DR MUMBO’S DIARY: Paris Hilton, old news and undead celebrities

itnews3Respect to IT News who don’t let a little thing like a story being five years old get in the way of them posting it.

They’re reporting the decision by Ninemsn to close its chatrooms “to protect children”. It’s currently second story on their home page.

The only thing is, Ninemsn made the announcement in September 2003. Dr Spin suspects IT News will get their act together shortly and pull the story down, so there’s a screenshot on the right, just in case.

Just one of the clues is that the person quoted in the article is CEO Martin Hoffman, who left in 2006. Since then Nine MSN has been through two more CEOs – Tony Faure and now Joe Pollard.


Dr Spin is starting to worry for the poor hacks at Fairfax, where the silly season really does appear to be taking its toll. What can you do to fill your front page when there’s no news around?  

On Saturday, the Sydney Morning Herald seized upon a somewhat less than water-cooler-moment story. Sydney Grammar School is only increasing its fees by 2% this year.

But on Sunday, at first glance it looked like sister paper The Sun-Herald had come up with something much better for its front page, with a headline warning of a “Government push to triple the crush load on trains“. Turn to page seven though, and it emerges that the state government wants to have no more than 17% of trains carrying a “crush load”. In the latest figures available, 16% of trains are already running with such a load.

Happily, the paper finds space for four paragraphs on the Gaza conflict on page 23.

dragonns5Media booked? Check. Ads designed? Check. Copy written? Check. Spell check engaged? Um…

Congratulations to Melbourne’s South Dragons, who don’t know how to spell DRAGONNS, even when it’s in 200 point and posted throughout Melbourne.


media-mook-deveny5Dr Spin wonders if Media Mook perhaps doesn’t like  Catherine Deveny very much?

 There was a fortunate piece of flatplanning in Saturday’s Daily Telegraph. An ad for urban clothing retailer Ed Hardy just happened to appear beneath a Sydney Confidential piece on Paris Hilton receiving free goodies from the store during her Bongo Virus visit. It was a media investment that would have seemed all the wiser if the article hadn’t described the clothes store as a jeweller throughout the piece.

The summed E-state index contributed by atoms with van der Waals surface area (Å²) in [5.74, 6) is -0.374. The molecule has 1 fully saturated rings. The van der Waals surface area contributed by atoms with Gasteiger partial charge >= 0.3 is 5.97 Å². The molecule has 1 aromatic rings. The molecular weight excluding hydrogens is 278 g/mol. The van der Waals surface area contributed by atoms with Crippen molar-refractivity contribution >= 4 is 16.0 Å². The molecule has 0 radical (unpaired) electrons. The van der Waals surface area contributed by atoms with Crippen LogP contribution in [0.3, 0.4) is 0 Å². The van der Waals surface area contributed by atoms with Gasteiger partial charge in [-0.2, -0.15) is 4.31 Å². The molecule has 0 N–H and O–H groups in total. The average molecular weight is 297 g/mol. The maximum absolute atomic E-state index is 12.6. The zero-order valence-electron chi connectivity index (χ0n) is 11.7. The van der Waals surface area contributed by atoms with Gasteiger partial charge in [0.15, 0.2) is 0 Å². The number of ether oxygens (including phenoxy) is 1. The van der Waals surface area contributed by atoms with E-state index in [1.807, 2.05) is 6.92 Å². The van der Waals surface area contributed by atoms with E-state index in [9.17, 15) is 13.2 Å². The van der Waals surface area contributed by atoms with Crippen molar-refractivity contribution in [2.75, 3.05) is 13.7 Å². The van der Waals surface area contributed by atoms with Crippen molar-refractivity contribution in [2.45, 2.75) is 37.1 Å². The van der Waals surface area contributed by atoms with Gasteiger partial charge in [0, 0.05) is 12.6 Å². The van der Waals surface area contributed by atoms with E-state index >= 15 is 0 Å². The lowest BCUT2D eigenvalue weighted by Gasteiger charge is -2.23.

And sticking with  the Tele, former Confidential writer Fiona Connolly may just be over celebrities. Writing about Paris Hilton’s visit to Bondi beach, she reveals:

“What I’ve come across over the years are lazy, vacant, hedonistic, self-indulgent, boring people with nothing to talk about but their own dull selves. Many are women with no known talent other than their blown-up boobs, with orange skin and legs so long they resemble transvestites. Others are pill-popping footballers or famous for no other reason than they are career criminals.”

Congratulations to Sky News, who accidentally killed off actor / comedian Sir Norman Wisdom over the holiday period, although he remains with us. Still, there not alone in making that blunder in recent days. The Sun-Herald reports how NSW MP George Souris put out a press release over the holidays commiserating the passing of a prominent mayor who wasn’t actually dead.

Dr Spin has a feeling that not a great deal of close-up picture editing went on by the team at News Ltd’s Sunday Telegraph Escape section in their feature on Australia’s giant plastic tourist attractions. The image of the giant Ned Kelly also includes a sign for Fairfax title The Age.


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